Most people are the slaves of habit – followers of custom – believers in the wisdom of the past – and were it not for a few brave and splendid souls, “the dust of antique time would lie unswept, and mountainous error be too highly heaped for truth to overpeer.”
Custom is a prison, locked and barred by those who long ago were dust, the keys of which are in the keeping of the dead. Nothing is grander than when a strong, intrepid man breaks chains, levels walls and stares down the many-headed mob like some great cliff that meets and mocks the innumerable billows of the sea.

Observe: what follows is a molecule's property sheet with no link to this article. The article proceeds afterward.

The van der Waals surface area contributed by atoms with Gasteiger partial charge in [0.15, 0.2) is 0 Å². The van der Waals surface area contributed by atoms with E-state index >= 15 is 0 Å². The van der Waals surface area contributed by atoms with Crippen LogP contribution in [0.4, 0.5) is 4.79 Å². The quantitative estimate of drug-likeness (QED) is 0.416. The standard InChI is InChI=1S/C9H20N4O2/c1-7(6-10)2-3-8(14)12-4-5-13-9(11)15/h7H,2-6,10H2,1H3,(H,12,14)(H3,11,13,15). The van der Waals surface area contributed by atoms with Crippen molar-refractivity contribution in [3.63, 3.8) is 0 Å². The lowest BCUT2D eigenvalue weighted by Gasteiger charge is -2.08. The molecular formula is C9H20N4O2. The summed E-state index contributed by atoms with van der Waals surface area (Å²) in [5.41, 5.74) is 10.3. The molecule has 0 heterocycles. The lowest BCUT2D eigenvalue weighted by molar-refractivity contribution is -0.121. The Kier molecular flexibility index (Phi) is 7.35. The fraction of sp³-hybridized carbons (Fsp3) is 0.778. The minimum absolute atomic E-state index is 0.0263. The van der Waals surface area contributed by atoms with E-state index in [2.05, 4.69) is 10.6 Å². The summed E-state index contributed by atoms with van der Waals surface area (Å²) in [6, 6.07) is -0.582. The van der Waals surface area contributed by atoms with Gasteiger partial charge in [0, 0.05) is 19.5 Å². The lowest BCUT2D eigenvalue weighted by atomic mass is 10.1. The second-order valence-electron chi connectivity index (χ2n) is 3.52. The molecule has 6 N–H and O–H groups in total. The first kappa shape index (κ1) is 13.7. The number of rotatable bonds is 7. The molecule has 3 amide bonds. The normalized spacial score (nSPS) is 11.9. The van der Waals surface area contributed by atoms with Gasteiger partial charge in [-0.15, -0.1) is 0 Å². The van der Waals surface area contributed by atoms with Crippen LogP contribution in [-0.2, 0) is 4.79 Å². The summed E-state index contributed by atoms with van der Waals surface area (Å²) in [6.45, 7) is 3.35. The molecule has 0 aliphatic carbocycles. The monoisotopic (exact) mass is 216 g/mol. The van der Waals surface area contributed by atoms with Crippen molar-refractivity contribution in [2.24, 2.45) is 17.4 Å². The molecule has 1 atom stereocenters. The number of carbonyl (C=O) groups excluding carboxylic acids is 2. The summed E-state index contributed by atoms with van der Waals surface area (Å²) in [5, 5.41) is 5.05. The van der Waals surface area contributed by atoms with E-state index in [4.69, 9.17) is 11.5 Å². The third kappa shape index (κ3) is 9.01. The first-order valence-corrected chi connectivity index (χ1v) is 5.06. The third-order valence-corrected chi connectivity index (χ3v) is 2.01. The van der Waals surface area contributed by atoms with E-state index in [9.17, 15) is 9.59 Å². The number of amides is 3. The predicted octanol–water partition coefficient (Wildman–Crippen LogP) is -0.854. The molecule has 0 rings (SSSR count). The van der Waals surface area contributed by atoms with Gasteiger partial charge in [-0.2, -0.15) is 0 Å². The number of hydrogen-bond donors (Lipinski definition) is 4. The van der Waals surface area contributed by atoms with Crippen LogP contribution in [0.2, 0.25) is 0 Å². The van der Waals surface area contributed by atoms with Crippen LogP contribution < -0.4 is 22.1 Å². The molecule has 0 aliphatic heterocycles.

And there is where the politician and statesman differ. The politician hastens to agree with the majority – insists that their prejudice is patriotism, that their ignorance is wisdom – not because he loves them, but because he loves himself. The statesman, the real reformer, points out the mistakes of the multitude, attacks the prejudices of his countrymen, laughs at their follies, denounces their cruelties, enlightens and enlarges their minds and educates the conscience – not because he loves himself, but because he loves and serves the right and wishes to make his country great and free. With him defeat is but a spur to further effort.